In order to deposit a thin coating, the metal fabric is first cleaned and degreased in a manner which is itself known, and if necessary is pickled or deoxidized for the removal of metal oxides. This is followed by a sensitization (depending on the type of precipitation and the metal to be deposited, e.g. in an acid PdCl2 or NiCl2 solution). The desired metal deposition can be done in the absence of current, e.g. with copper or silver, or even nickel, or galvanically, e.g. with copper, nickel or noble metals, or even by combined chemical and galvanic deposits.
Depending on the application, it may be appropriate to roughen up the surface, which leads to an advantageous increase of the surface area.
Of special interest is a metal fabric with a twill braid weave or with a reverse braid weave in the case of a galvanic deposit, which can optionally be done on only one or on both surfaces of such a metal fabric. Since the transport of the metal ions to be deposited is determined by the lines of electrical field, the deposition is limited to the outside surface, while the shielded inner surfaces are not coated to any significant extent. This means that the volume porosity of the metal cloth remains largely intact.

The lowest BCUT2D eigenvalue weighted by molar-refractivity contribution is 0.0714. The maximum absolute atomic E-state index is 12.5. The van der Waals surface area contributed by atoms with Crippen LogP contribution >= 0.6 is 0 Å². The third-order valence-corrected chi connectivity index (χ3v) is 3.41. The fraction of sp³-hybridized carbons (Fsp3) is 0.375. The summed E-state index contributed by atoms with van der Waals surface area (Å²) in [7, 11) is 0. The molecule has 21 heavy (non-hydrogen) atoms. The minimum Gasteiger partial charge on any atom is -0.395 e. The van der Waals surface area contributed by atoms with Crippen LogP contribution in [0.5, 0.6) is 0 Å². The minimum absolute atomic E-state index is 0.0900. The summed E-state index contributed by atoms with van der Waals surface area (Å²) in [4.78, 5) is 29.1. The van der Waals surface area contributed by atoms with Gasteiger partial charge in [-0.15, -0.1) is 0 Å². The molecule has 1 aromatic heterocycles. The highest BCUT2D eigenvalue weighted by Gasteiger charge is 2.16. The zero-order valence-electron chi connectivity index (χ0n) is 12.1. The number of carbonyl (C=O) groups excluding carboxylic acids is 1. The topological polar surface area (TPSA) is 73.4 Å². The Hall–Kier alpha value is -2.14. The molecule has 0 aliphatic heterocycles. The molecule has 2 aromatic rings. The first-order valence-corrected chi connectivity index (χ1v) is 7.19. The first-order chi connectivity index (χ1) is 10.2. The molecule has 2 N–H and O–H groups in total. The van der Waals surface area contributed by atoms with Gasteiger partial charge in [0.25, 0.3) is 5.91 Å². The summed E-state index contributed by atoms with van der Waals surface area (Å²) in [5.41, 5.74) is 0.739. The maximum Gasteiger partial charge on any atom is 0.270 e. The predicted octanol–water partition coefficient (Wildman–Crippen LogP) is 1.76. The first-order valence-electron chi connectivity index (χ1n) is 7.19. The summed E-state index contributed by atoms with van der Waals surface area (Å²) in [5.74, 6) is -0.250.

Such a fabric type is therefore especially suited for use as a contact screen for catalytic reactions, since a first catalyst can be deposited on this material [having significant proportions of "inner" space largely shielded from the outside] by a first chemical coating which covers the entire material, after which, by galvanic deposition, concentrated on the exposed "outside" surface, another metal or another two metals can be deposited on one or both sides.